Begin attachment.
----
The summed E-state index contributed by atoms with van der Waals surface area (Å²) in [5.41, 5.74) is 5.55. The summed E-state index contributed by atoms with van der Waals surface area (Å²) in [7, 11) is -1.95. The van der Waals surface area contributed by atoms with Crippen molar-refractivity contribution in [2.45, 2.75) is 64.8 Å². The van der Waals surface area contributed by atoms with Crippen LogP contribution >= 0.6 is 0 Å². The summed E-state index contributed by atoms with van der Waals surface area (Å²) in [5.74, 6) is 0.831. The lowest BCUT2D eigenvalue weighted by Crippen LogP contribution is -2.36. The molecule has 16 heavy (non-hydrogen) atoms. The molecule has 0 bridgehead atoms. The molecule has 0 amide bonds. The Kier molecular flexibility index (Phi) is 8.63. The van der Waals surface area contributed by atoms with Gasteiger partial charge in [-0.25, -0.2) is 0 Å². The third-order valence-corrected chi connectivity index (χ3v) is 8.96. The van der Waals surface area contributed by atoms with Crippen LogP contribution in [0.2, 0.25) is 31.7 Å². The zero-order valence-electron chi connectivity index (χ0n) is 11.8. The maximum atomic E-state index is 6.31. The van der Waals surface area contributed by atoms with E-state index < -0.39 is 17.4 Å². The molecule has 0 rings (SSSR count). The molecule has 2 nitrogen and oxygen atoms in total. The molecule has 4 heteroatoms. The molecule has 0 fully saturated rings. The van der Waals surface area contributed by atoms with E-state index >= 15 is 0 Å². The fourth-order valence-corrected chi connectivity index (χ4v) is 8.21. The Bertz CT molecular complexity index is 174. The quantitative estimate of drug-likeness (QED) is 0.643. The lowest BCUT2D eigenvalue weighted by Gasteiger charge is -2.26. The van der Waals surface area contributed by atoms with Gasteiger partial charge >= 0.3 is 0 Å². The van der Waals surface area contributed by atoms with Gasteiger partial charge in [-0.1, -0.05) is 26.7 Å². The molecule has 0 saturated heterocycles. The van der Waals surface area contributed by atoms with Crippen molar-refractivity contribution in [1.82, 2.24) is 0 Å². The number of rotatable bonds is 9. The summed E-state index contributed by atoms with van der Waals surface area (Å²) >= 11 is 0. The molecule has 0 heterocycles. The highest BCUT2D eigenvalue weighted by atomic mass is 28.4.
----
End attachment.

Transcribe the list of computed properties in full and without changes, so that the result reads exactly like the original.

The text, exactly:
The summed E-state index contributed by atoms with van der Waals surface area (Å²) in [5.41, 5.74) is 5.55. The summed E-state index contributed by atoms with van der Waals surface area (Å²) in [7, 11) is -1.95. The van der Waals surface area contributed by atoms with Crippen molar-refractivity contribution in [2.45, 2.75) is 64.8 Å². The van der Waals surface area contributed by atoms with Crippen LogP contribution >= 0.6 is 0 Å². The summed E-state index contributed by atoms with van der Waals surface area (Å²) in [5.74, 6) is 0.831. The lowest BCUT2D eigenvalue weighted by Crippen LogP contribution is -2.36. The molecule has 16 heavy (non-hydrogen) atoms. The molecule has 0 bridgehead atoms. The molecule has 0 amide bonds. The Kier molecular flexibility index (Phi) is 8.63. The van der Waals surface area contributed by atoms with Gasteiger partial charge in [-0.25, -0.2) is 0 Å². The third-order valence-corrected chi connectivity index (χ3v) is 8.96. The van der Waals surface area contributed by atoms with Crippen LogP contribution in [0.2, 0.25) is 31.7 Å². The zero-order valence-electron chi connectivity index (χ0n) is 11.8. The maximum atomic E-state index is 6.31. The van der Waals surface area contributed by atoms with E-state index < -0.39 is 17.4 Å². The molecule has 0 rings (SSSR count). The molecule has 2 nitrogen and oxygen atoms in total. The molecule has 4 heteroatoms. The molecule has 0 fully saturated rings. The van der Waals surface area contributed by atoms with E-state index >= 15 is 0 Å². The fourth-order valence-corrected chi connectivity index (χ4v) is 8.21. The Bertz CT molecular complexity index is 174. The quantitative estimate of drug-likeness (QED) is 0.643. The lowest BCUT2D eigenvalue weighted by Gasteiger charge is -2.26. The van der Waals surface area contributed by atoms with Gasteiger partial charge >= 0.3 is 0 Å². The van der Waals surface area contributed by atoms with Gasteiger partial charge in [-0.1, -0.05) is 26.7 Å². The molecule has 0 saturated heterocycles. The van der Waals surface area contributed by atoms with Crippen molar-refractivity contribution in [1.82, 2.24) is 0 Å². The number of rotatable bonds is 9. The summed E-state index contributed by atoms with van der Waals surface area (Å²) >= 11 is 0. The molecule has 0 heterocycles. The highest BCUT2D eigenvalue weighted by atomic mass is 28.4.